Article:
Wheels up, cyclists.
Bike Week, a nationwide event to get more people biking, kicks off Sunday with planned events such as “bike blessings,” nighttime rides and discounts at museums.
Whether the event draw first-time bikers or longtime cyclists, the goal is to help riders have a sense of community, said Aaron Paley, executive director of Ciclavia, a biking and pedestrian organization.
“You’ll get a chance to bike, which feels good,” Paley said. “And you’ll talk to people — you don’t get to do that if you’re in a car.”
On Sunday, numerous bike shops around Los Angeles are offering tune-ups for riders.
The official Bike Week L.A. kick-off rolls out at 10 a.m. Monday in downtown’s Grand Park, while Tuesday marks the 12th annual Blessing of the Bicycles from 8:30 to 9;30 a.m. at Good Samaritan Hospital, 1225 Wilshire Blvd.
More information about events, including Wednesday’s Bike-In Movie alongside the Los Angeles River — complete with bike valet parking — and Thursday’s Bike to Work Day, are available on the Metropolitan Transportation Authority’s website.
Councilman Mike Bonin, who chairs the City Council’s Transportation Committee and serves on the Metro Board of Directors, said he plans to take a “Bike to School Day” ride with West L.A. elementary school students next week.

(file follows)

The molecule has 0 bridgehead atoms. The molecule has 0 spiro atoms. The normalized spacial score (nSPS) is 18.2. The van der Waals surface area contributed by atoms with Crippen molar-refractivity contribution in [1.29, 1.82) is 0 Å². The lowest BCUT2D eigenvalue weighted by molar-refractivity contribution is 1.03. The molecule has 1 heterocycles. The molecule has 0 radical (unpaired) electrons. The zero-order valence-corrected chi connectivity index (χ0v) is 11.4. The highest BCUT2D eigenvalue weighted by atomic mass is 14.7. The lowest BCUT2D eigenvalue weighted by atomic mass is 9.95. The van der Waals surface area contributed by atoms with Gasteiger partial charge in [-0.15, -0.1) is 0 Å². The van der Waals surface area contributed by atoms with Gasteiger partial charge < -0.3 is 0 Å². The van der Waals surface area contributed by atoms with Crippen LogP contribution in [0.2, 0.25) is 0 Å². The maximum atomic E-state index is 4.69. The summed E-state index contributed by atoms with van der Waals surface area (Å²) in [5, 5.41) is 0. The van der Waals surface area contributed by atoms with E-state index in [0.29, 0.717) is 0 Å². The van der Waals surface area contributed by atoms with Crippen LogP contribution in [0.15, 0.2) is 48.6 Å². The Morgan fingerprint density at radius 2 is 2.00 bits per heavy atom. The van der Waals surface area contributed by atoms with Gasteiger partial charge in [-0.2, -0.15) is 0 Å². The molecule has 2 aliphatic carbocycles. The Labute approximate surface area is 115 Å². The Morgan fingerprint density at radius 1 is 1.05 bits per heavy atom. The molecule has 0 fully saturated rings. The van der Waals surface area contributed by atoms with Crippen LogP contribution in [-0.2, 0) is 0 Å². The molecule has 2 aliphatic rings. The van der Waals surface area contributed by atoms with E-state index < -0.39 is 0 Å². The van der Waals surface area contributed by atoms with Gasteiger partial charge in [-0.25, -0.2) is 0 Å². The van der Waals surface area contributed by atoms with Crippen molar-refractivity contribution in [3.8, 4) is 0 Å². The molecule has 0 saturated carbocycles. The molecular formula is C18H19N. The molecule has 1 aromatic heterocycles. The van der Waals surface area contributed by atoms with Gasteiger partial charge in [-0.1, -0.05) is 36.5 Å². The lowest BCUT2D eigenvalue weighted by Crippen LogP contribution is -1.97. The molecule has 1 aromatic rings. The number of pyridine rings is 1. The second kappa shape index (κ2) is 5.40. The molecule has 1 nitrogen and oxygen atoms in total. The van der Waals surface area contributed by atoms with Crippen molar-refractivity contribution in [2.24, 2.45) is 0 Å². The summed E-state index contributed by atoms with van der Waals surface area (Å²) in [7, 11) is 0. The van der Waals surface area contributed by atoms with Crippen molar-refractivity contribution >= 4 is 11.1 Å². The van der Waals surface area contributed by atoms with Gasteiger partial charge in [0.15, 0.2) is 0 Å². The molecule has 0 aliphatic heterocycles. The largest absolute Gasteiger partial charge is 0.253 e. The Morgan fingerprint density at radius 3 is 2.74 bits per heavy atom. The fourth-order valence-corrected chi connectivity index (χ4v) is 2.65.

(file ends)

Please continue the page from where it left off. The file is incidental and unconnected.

Bike Week “is an opportunity for us to rededicate ourselves to making biking in L.A. safer and more convenient,” Bonin said.
The week comes amid efforts by Los Angeles City Hall and groups to fight hit-and-runs in the city.
Damian Kevitt, a bicyclist who lost most of his right leg after being hit by a driver near Griffith Park in 2013, formed an organization called “Finish the Ride” to help end hit-and-runs.
In time for Bike Week, his group launched billboards promoting safety for both pedestrians and bicyclists. According to Kevitt, Los Angeles is “200 years behind Europeans in terms of pedestrian and bicyclist safety.”
Bike Week events are also being held in Santa Clarita, including a “Bike to Work” competition put on by the city. The contest gauges worker participation among three categories: small (2-25 employees), medium (26-100) and large businesses (100 and more).
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